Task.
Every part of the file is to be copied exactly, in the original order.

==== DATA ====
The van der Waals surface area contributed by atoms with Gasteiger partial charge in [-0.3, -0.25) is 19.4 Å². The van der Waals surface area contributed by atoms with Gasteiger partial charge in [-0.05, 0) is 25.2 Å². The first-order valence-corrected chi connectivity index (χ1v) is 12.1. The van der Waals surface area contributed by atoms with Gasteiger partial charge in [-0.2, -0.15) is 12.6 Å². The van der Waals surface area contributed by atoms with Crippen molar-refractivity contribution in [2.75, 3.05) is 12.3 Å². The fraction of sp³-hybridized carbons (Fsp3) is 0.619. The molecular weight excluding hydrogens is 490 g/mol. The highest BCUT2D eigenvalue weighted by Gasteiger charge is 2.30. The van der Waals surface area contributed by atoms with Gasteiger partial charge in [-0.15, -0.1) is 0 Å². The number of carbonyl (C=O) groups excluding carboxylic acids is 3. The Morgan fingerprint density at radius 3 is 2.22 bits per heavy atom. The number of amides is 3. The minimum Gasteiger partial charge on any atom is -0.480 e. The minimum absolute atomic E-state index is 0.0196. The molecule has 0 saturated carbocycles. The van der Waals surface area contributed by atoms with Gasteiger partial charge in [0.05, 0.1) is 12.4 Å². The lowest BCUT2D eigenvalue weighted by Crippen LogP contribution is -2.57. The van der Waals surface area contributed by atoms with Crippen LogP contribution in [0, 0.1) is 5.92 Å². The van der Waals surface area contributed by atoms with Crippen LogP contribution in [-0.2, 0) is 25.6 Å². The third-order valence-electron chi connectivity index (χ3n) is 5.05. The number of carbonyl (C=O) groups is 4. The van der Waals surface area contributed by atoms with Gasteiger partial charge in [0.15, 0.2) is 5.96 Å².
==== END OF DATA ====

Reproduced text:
The van der Waals surface area contributed by atoms with Gasteiger partial charge in [-0.3, -0.25) is 19.4 Å². The van der Waals surface area contributed by atoms with Gasteiger partial charge in [-0.05, 0) is 25.2 Å². The first-order valence-corrected chi connectivity index (χ1v) is 12.1. The van der Waals surface area contributed by atoms with Gasteiger partial charge in [-0.2, -0.15) is 12.6 Å². The van der Waals surface area contributed by atoms with Crippen molar-refractivity contribution in [2.75, 3.05) is 12.3 Å². The fraction of sp³-hybridized carbons (Fsp3) is 0.619. The molecular weight excluding hydrogens is 490 g/mol. The highest BCUT2D eigenvalue weighted by Gasteiger charge is 2.30. The van der Waals surface area contributed by atoms with Gasteiger partial charge in [-0.15, -0.1) is 0 Å². The number of carbonyl (C=O) groups excluding carboxylic acids is 3. The Morgan fingerprint density at radius 3 is 2.22 bits per heavy atom. The number of amides is 3. The minimum Gasteiger partial charge on any atom is -0.480 e. The minimum absolute atomic E-state index is 0.0196. The molecule has 0 saturated carbocycles. The van der Waals surface area contributed by atoms with Gasteiger partial charge in [0.05, 0.1) is 12.4 Å². The lowest BCUT2D eigenvalue weighted by Crippen LogP contribution is -2.57. The van der Waals surface area contributed by atoms with Crippen LogP contribution in [0, 0.1) is 5.92 Å². The van der Waals surface area contributed by atoms with Crippen LogP contribution in [-0.2, 0) is 25.6 Å². The third-order valence-electron chi connectivity index (χ3n) is 5.05. The number of carbonyl (C=O) groups is 4. The van der Waals surface area contributed by atoms with Gasteiger partial charge in [0.15, 0.2) is 5.96 Å².